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Old 01-27-2010, 02:37 AM   #1
WyldeMan45 WyldeMan45 is offline
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Talking Brian Michael Bendis' "Powers" adapted for FX Network

Just read this blurb over at darkhorizons and was a little intrigues as FX always has such excellent programming. So I did some Wiki research and posted below. Just know there are SPOILERS ahead -

Quote:
Comic writer Brian Michael Bendis' "Powers" is being turned into a pilot for a possible series on the FX network. The series focuses on detectives who handle cases having to do with "powers," or people who have superpowers. "Journeyman" creator Kevin Falls will co-write the pilot with Bendis.
Source

Here's what I found on wiki about the comic's run:

Synopsis

Powers is set in a world where superpowers are relatively common but not mundane. It follows the lives of two detectives, Christian Walker and Deena Pilgrim, police officers in a Homicide department devoted to cases that involve "powers" (people with superpowers). Walker himself used to be a costumed superhero named Diamond, but became a police officer after he lost his abilities. Though stripped of his powers, he still retains his contacts within the superhero community, even becoming engaged to an ex-colleague, who is later killed. In later issues, Walker is offered the chance to become the world's latest secret Guardian as part of The Millennium Guard, a secret group of intergalactic guardians, accepting the responsibility and the powers that come with it.

Deena Pilgrim, his partner, is also hiding at least one troubling secret. She contracted superpowers during a fight with an underworld thug named the Bug, an event which she kept under wraps. As a result of this, she unintentionally kills her abusive boyfriend in self-defense, and hides the evidence, although coming under investigation by Internal Affairs. However after a series of events involving Retro Girl going undercover, Triphammer cures Deena and she is no longer under the scrutiny of I.A

Inspirations

In an extended interview reprinted in Powers: Psychotic, Oeming and Bendis name several films and TV programmes as having been inspirational in the visual look of Powers. These include:

* Homicide: Life on the Street (1993-99)[4]
* Taxi Driver (1976)[4]
* T-Men (1947)[4]
* Traffic (2000)[4]
* Visions Of Light: The Art of Cinematography (1992)

Evolution

The look and style of the "Powers" world


Bendis cites two images produced by Oeming (one for Bendis' Jinx, and one for David Mack's series Kabuki) as originating the - then experimental - "Powers' style," and "inspir[ing] everything in [Powers]." (Indeed, Bendis and Oeming's first collaboration was "Mall Outing" in Jinz: True Crime Confessions. It is included in Little Deaths "for Powers completists and curiosity's sake." Oeming writes that the style developed from his "trying to get work on the Batman Adventures stuff," and says that he talked with Bendis about doing "a crime book... [in] this particular kind of style... this Bruce Timm-ish/Alex Toth kind of animated [style]." Initially, Oeming wanted to do Powers in black and white, but Bendis convinced him otherwise; similarly Oeming shied away from the superheroic aspects, wishing to focus on noir crime, but was talked around.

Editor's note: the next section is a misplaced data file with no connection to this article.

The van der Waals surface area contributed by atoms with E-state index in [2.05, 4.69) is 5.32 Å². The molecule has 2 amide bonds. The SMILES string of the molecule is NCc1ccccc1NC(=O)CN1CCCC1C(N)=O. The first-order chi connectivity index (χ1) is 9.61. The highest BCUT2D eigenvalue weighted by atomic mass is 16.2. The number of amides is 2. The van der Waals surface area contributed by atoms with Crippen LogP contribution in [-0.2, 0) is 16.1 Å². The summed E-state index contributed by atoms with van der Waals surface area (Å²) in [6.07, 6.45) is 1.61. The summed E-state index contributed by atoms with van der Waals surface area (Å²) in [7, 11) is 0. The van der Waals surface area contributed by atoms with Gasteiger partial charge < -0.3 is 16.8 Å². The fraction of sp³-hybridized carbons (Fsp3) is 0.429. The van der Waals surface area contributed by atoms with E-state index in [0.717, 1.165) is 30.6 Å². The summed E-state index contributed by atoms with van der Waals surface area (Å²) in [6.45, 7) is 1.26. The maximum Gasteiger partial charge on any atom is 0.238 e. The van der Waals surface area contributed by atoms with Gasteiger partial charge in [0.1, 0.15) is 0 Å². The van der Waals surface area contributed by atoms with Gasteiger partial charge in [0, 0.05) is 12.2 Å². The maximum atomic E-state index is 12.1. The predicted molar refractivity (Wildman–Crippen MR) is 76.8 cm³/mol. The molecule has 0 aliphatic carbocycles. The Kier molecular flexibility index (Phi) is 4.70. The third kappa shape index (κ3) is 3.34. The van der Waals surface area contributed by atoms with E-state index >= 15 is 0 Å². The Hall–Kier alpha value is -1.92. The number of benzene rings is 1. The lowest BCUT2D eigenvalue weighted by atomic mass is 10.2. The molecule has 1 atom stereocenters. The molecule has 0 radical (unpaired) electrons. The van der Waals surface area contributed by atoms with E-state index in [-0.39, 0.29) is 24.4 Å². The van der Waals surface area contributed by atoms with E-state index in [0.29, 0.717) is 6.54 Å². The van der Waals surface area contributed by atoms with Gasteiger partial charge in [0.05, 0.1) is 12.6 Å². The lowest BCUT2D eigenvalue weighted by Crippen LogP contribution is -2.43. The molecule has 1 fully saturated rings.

With the basic style decided upon, the two began to flesh out the look of the series, one "key element" being the "juxtaposition of noir and superhero images." Bendis writes in the 'Sketchbook' section of the Powers: Who Killed Retro Girl? TPB that "one of the rules of film noir is that the city itself should be considered a lead character." To this end, he "made" Oeming watch "Visions of Light" a "documentary by the American Cinematographers Institute about the art of lighting in film," which he saw as important to the feel of comics also.

Oeming has noted that, although seen as an overtly 'cartoony' style, "[i]n general kids don't like the art in Powers," which helps sidestep potential problems with the more 'adult'/mature nature of the comic not being aimed at younger children. His position on possible censorship is simple and straightforward "[w]e don't have it in books, so we don't need it in comics."

Research

Oeming writes that both he and Bendis "do a lot of research" for their projects, and that before he began "Powers I went to the local police station and... got to do ride-alongs. Met the captain [and] took extensive photo reference of all their equipment." (c.f. Issue #7)

Plots, themes and purpose

In conversation with Oeming, Bendis opines that, after "decid[ing] on the story, I start questioning what the purpose of it is." Suggesting that this is not a widespread practice, he stresses the importance of authors "ask[ing] themselves why they are writing what they are writing [since a story] needs to say something other than just being cool." Sometimes this means that "the theme can derail the original story and take it in another direction."[9] Oeming counters that in his own work, he tries to "either have the meaning and build the story around that or have a cool story with no meaning and then find that meaning and go back and work it in."